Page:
The hon. Gentleman then presented a petition from cer, tain barley growers in the county of Lincoln; which was ordered to lie on the table.

Adjourned till Thursday next.



The Earl of Weftmeath, one of the Irish representative Peers, and Lord Grey de Howie, were sworn and took their seats.

Mr. Fowler, from the commissioners of the customs, presented an account of the balances and arrears due from the several collectors at the ports in England, on the 5th of Janury last, as far as the lanie could be made up. Ordered to lie on the table.

The bills upon the table were forwarded in their respective stages.

The order for committing the Scotch bank bill was dilcharged, and renewed for the next day.

The Earl of Dartınouth reported his Majesty's answer to a recent address of their Lordihips, reípecting thc produc. tion of certain papers, 'the effect of which was, that bis Majesty would give directions accordingly.



VOLUNTEER REGULATIONSBILL. The order of the day being read, for the House to resolve itself into a Committee upon this bill,

Lord Grenville observed, that with respect to a very im-' portant subject, forming a part of the present. bill, and which had undergone fonic difcuffion previous to the recess, namely the prerogative of his Majesty to call 'out the po-' pulation of the country, it was not his intention tu offer any observations upon it in the Committee, as he propored on a future day to bring in a bill upon the subject.

Their Lordlhips then went into a Committee upon the bill, Lord Wallingham in the chair.

The consideration of the preamble' being postponed, the Committee proceeded to discuss the clauses and provitions of the bill, and several amendments were proposed by Lord Grenville. One of these related to the exemptions. The nüble Lord obfei ved, ji should be clear and explicit, how' far the exemptionis,' in certain cales, were meant to be ex-: tended. This was by no means the cale, as the bill then food; as, to qualify for these, it was necessary that returns of certain attendances at exercise, &c. should be made at three diftinet periods of the year: the first of thote was on, or before the ift of January in each year, and the last was on the 21st of September. How a return could be made before the 1st of January in each year, was to him inexplicable, yet so it was provided in the bill; and with re. spect to those volunteers who did not attend the days of exercise, &c. until after the 21st of September, as numbers of the working people could not, on account of the harvest, or other neceffary occupations, great doubts obtained as the law at prelent tood. With a view to obviate thele doubts, and to place that part of the measure under fome systematic regulation, he moved an amendment to the efféct, that no volunteers included in the returns made between the ift' of May. 1803, and the Ift of May 1904, Thould be liable to any ballot which took place before the ist of August 1801.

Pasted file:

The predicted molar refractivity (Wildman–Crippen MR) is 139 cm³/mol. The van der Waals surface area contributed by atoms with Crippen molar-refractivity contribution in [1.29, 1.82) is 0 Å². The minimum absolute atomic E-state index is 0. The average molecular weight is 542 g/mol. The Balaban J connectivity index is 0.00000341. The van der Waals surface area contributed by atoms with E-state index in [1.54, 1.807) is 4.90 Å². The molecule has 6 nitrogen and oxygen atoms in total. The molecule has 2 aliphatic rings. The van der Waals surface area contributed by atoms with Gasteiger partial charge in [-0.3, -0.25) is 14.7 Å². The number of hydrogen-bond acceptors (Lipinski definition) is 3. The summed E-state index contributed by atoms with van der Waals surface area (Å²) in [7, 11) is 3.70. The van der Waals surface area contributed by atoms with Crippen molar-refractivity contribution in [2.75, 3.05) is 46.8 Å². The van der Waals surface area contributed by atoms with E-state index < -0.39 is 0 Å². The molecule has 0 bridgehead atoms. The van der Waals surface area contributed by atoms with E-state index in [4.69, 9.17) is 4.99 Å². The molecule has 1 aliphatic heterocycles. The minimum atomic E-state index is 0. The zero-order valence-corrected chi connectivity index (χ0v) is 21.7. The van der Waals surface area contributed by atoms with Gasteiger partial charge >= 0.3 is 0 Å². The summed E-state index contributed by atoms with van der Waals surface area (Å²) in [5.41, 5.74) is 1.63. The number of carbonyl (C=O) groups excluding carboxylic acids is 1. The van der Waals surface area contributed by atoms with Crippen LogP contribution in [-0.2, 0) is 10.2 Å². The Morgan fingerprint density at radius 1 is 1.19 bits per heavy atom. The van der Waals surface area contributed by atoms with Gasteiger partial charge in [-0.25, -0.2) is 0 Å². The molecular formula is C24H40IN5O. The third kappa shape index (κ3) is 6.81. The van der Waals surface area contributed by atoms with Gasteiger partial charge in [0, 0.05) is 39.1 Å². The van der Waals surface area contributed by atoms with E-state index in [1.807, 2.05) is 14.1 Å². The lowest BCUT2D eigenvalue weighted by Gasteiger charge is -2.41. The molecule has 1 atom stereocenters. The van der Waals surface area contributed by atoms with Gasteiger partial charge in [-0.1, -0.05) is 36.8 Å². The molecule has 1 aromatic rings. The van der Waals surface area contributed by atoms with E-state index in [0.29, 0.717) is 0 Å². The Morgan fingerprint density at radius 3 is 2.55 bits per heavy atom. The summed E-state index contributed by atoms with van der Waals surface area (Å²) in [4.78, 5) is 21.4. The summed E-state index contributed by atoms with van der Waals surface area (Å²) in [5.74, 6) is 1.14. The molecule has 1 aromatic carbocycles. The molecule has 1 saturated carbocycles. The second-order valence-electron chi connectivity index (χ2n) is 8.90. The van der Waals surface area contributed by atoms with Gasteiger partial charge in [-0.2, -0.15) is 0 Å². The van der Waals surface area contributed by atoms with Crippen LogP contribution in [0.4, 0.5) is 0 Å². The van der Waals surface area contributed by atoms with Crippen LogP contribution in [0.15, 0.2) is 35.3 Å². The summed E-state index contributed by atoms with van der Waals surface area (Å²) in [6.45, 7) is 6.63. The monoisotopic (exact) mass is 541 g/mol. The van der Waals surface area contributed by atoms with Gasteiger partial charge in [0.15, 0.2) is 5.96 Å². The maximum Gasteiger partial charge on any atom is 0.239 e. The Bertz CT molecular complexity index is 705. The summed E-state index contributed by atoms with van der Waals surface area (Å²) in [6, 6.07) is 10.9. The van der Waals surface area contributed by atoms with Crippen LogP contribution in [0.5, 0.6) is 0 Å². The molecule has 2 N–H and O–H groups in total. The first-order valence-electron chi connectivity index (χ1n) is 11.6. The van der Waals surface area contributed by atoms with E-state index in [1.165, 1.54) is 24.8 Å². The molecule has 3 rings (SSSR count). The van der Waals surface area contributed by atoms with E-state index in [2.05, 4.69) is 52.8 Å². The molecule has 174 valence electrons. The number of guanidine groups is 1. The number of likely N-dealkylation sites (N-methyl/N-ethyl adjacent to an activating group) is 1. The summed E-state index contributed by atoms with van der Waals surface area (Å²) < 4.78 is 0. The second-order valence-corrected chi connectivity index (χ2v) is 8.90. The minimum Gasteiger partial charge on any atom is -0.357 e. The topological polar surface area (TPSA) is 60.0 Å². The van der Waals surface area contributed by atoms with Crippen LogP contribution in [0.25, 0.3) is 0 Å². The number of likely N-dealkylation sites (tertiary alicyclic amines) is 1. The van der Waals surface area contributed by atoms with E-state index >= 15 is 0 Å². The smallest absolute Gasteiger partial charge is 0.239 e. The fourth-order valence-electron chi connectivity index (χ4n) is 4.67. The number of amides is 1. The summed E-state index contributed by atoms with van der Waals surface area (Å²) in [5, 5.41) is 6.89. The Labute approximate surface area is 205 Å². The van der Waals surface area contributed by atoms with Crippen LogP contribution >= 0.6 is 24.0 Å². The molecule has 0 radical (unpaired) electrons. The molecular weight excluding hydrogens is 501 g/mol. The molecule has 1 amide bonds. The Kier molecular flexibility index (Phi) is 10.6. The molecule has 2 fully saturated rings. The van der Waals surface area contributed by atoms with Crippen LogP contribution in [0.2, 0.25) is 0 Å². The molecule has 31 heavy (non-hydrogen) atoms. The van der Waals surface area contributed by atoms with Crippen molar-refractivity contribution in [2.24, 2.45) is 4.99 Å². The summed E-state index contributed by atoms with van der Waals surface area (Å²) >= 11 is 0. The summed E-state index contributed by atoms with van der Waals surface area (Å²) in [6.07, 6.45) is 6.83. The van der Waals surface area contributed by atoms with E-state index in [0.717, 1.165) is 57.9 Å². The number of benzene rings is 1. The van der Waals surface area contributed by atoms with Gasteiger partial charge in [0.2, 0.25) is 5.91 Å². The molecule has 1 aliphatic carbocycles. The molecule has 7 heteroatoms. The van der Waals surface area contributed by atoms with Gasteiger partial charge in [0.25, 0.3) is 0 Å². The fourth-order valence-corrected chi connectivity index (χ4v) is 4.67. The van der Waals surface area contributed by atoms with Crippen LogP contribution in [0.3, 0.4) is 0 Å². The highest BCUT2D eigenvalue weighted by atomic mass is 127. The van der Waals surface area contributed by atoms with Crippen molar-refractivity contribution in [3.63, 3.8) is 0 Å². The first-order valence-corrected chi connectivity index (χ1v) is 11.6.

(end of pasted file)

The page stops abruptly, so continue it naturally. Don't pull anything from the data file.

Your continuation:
Lord Il awkesbury observed, that what fell from the noble Lord chiefly referred to the principle of the bill, and not to any part which could regularly fall under the confideration of a Committee. The operation of the bill was for the most part prospective ; its object was to repeal the exifting acts upon the fubject; and to provide a system for the future regulation of the volunteer corps. He ditupproved of the noble Lord's amendment.


Lord Harrowby made fome observations upon what he considered as the total want of fyftem or consistency in the conduct of Ministers with respect to the volunteer corps, and adverted to certain parts of the bill in illustration of his position.

Lord King supported what had fallen from Lord Gren. ville upon the subject.

The Lord Chancellor vindicated the conduct of Government upon the subject in question. The noble Lord also took occasion to vindicate the conduct of ihe law officers of the Crown, with respect to the opinions given, &c. and with which undue licence had been taken; he did not mean in parliamentary debates, but in pamphlets, and other modes of public discussion, where these respectable Gentlemen had not an opportunity of defending themselves. He thought this rather hard. He observed, that on the occasion alluded to, the former course of practice had been followed. They should consider the impracticability of framing an act so as to meet every possible case, and to obviate every contingent difficulty. He renvarked upon the far greater facility to find fault than to amend.

Lords Grenville and Harrowby spoke in explanation, and severálly disclaimed an intention in what they had said, to reflect in the flightest degree upon his Majesty's present law officers : the latter Peer professed the warmest personal friendship for the learned Attorney General.

Lord Fawkesbury thought the course adopted with'respect to taking the opinion of his Majesty's law officers, as to the construction of the acts, was preferable to promulgating what might be the interpretation of Ministers thereof, and much more satisfactory to individuals.

The amendment proposed by Lord Grenville was negatived.

On the clause which went to authorize his Majesty to accept the services of additional corps of ycomanry or volunteers, a discussion took place.

Lord Grenville contended for the impolicy, in the present circumstances of the country, of increasing the number of volunteer corps, or of the number of men to which they now actually amount. He thought, fo far from entertaining an idea of increating the number of corps, a provision fhould be made for incorporating smaller bodies, so as to render the force in general more susceptible of lyftematic regulation. Under these impressions he proposed the omisfion of the words in the claule which enacted as above.